Sylvia Rivera: A True Drag Queen

Sylvia Rivera: A True Drag Queen
Marrisa Doud | Eva Clark

Sylvia Rivera was one of the most active and prominent trans activists during the 1960s and 70s. She frequently spoke out on behalf of transgender and nonbinary people, as well as sex workers, people of color, poor people, and addicts, as she was all of these things during her life.

“We were the frontlines. We didn’t take no sh*t from nobody… We had nothing to lose.”

Sylvia was born in the Bronx in New York City on July 2nd, 1951. She was orphaned at a young age–her father abandoned her, and her mother committed suicide when she was 3. She faced abuse from her grandmother and her peers through her young childhood due to her effeminate nature. Just before her 11th birthday, she ran away from home and began working as a prostitute in the Times Square area. It was around this time that she was taken in by the local drag community, and was given the name “Sylvia.”

sylvia rivera

An Activist At Heart

As she became more ingrained in the street world of New York, she also began to delve into activism. It’s said that she was one of the instigators of the Stonewall Riots of 1969, alongside her longtime friend Marsha P. Johnson, although this particular fact has been debated over throughout the decades. She was a co-founder of the Street Transvestite (later Transgender) Action Revolutionaries (STAR), which was designed to help transgender youths find a safe space. She was also an active member of multiple gay activist groups, such as the New York branch of Gay Liberation Front (GLF), and Gay Activists Alliance (GAA).

Sylvia Rivera felt passionately about providing for and representing the Transgender community, but there was tension among the greater LGBTQ+ community. In 1986, the state of New York passed their first Gay Rights bill, but it did not include protections for trans people. Sylvia believed that there were “backroom deals” going on with white, cisgendered, middle-class gay men and lesbian women who showed less interest in the trans community. This type of tension existed long before the bill was passed–in 1973, Sylvia gave a ranting speech at the Christopher Street Liberation Day Rally, which is now famously known as the “Ya’ll Better Quiet Down” speech. She spoke about how she and STAR were doing the work to support not just trans youth, but gays and lesbians as well. She was booed off the stage and disappeared from the activist scene for nearly twenty years.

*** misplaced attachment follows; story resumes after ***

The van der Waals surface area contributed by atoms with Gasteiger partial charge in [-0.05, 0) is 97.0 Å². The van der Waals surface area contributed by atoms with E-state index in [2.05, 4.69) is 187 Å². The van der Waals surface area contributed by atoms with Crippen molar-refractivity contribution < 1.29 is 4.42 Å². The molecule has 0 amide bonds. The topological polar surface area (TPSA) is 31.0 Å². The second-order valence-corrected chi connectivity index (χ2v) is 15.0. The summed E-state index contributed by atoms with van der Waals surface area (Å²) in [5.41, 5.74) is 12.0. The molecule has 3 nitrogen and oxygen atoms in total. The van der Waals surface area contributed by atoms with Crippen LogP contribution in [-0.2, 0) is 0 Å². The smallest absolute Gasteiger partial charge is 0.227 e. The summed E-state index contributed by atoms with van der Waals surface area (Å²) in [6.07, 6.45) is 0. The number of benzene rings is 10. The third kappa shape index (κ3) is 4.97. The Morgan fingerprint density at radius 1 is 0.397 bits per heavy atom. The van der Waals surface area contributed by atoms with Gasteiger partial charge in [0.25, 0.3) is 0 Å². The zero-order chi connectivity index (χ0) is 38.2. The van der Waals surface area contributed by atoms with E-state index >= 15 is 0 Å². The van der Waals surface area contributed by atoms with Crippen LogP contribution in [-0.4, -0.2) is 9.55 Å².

The fight continues today…

The issues among trans people versus the rest of the LGBTQ+ community have never been completely resolved since the days of Stonewall, Marsha P. Johnson, and Sylvia Rivera. There are still people who refuse to acknowledge the T in our name for various reasons (that are usually irrelevant and incorrect).

The transgender community–especially trans people of color–is currently being subjected to just as much discrimination and violence in America as they ever have. Murder, suicide, sexual assault, and harrassment rates are high. A late 2020 article by NBC News recounted at least 30 murders of transgender individuals, the most per year since 2013, as reported by the Human Rights Campaign. These are just the known deaths–even more of these crimes go mis- or unreported. There’s also been much debate in society and the media for many years, regarding public bathrooms, respecting people’s pronouns, and assuming a person’s gender upon first meeting. There is real suffering surrounding the trans community, and it’s imperative that the other letters in the LGBTQ+ community provide support and defense for our trans brothers, sisters, and nonbinary siblings.

sylvia rivera

Sylvia Rivera fought tooth-and-nail in favor of this ideology, but after the 1973 march, she felt betrayed and hurt by the movement. She moved to Westchester, New York and continued to do drag, where she felt in some ways like she was continuing her work. “I feel that I have liberated a lot of people just by living here in the suburbs, just by being myself,” she said of this time, in the documentary The Death and Life of Marsha P. Johnson. After Marsha’s death in 1992, Sylvia returned to New York City to mourn her friend. She even marched in the NYC Pride Parade for the 25th anniversary of Stonewall in 1994.

Sylvia Rivera died of liver cancer on February 19, 2002. That same year, the Sylvia Rivera Law Project was formed to provide legal aid to LGBTQ+ youth. The SRLP is still active and based in New York City. Click here to travel to their website and learn more about the organization and how they are continuing Sylvia’s work.

The LGBTQ+ community has come a long way and still has a long way to go. I’ve said it before and I’ll say it again: Even our own community has had internal conflicts and struggles. (Check out my article on Jeanne Córdova to read about another historical conflict.) It’s good to keep these issues in our minds, to remind us how important it is to work through them as we go forward. The most important thing is to stay true to what the LGBTQ+ community is about: love, acceptance, and unity. We are our best selves when we work together.


The Death and Life of Marsha P. Johnson (Netflix_